EasyJet has been slapped with a class-action lawsuit with a potential liability of £18 billion for suffering a massive data breach earlier this year and failing to notify affected flyers for as long as four months.
The class-action lawsuit has been filed by leading class action law firm PGMBM on behalf of 9 million affected EasyJet customers whose personal data was accessed by unauthorised parties. The lawsuit has been filed under the Data Protection Act 2018 and PGMBM is claiming up to £2,000 per affected customer, taking the total claim to £18 billion.
"EasyJet announced on the 19th May 2020 that sensitive personal data of 9 million travellers had been exposed in a data breach. Despite notifying the UK’s Information Commissioner’s Office of the breach in January 2020, EasyJet waited four months to notify its customers," the firm said.
"The sensitive personal data leaked includes full names, email addresses and most disturbingly of all, travel data including departure dates, arrival dates and booking dates. In particular, the exposure of details of individuals’ personal travel patterns may pose security risks to individuals and is a gross invasion of privacy.
"Under Article 82 of the EU General Data Protection Regulation (EU-GDPR) you have a right to compensation for inconvenience, distress, annoyance and loss of control of your data," it added.
EasyJet warned customers about impending phishing attacks
Earlier this month, EasyJet announced that the cyber attack targeting its IT systems compromised personal details of travellers such as email addresses, credit card details, and travel information. In all, hackers accessed personal data of approximately 9 million customers and credit card numbers of 2,208 flyers.
“Since we became aware of the incident, it has become clear that owing to Covid-19 there is heightened concern about personal data being used for online scams. As a result, and on the recommendation of the ICO, we are contacting those customers whose travel information was accessed and we are advising them to be extra vigilant, particularly if they receive unsolicited communications,” said Johan Lundgren, CEO of EasyJet.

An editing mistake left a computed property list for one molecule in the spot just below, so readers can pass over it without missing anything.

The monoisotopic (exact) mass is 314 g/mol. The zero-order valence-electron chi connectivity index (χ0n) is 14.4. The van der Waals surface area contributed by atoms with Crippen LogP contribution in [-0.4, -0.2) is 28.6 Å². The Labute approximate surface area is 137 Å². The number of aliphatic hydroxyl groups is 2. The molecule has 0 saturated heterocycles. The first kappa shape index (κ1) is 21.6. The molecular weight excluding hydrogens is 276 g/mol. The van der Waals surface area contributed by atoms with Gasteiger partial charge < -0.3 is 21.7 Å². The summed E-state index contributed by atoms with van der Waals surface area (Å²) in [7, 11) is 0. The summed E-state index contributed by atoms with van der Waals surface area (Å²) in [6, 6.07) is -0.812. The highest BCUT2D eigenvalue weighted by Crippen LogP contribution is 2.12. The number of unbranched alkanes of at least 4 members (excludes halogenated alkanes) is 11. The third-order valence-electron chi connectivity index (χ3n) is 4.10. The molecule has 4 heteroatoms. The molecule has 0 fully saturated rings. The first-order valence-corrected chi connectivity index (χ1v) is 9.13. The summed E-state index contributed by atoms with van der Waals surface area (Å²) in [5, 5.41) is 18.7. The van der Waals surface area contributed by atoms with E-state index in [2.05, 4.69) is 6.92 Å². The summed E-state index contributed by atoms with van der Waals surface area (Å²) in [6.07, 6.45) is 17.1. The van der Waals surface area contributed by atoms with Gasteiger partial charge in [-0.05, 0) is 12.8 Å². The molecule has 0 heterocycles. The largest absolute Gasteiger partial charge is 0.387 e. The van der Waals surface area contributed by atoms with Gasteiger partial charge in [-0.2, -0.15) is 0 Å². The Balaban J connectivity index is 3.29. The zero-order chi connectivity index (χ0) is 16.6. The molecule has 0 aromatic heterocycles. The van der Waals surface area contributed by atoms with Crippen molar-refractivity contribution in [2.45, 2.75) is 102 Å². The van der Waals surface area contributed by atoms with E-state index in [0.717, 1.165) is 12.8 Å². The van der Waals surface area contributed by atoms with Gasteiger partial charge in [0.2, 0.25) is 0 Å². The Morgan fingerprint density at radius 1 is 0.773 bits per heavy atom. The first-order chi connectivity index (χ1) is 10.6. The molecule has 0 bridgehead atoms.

The company also revealed that it has succeeded in closing off the unauthorised access and has informed the Information Commissioner's Office as well as the National Cyber Security Centre about the security incident.
“We take issues of security extremely seriously and continue to invest to further enhance our security environment. EasyJet is in the process of contacting the relevant customers directly and affected customers will be notified no later than the 26th of May,” it said.
Class-action lawsuit will likely be settled
PGMBM stated in its website that it will first try to settle the claim with EasyJet by way of a pre-action letter. If that fails, the firm will take the case to a Group Litigation Order (a “GLO”) which is the mechanism by which the courts in England and Wales manage thousands of cases which are all brought together at the same time.
The firm added that if a quick settlement with EasyJet is achieved, affected flyers will be able to receive their compensation within the next six months. However, if EasyJet decides to fight it out in court, it may take two years or so for them to receive their compensation, provided EasyJet loses the case as well. POGMBM is also leading a class action against British Airways on behalf of 380,000 customers whose login details, names, addresses, booking details, and payment card information were stolen by hackers from the airline's website.
In July last year, the Information Commissioner's Office announced its intent to fine British Airways £183.39 million for failing to prevent a cyber incident that took place in September 2018. However, the quantum of fine could change after the airline company makes a representation to the ICO as to the proposed findings and sanction.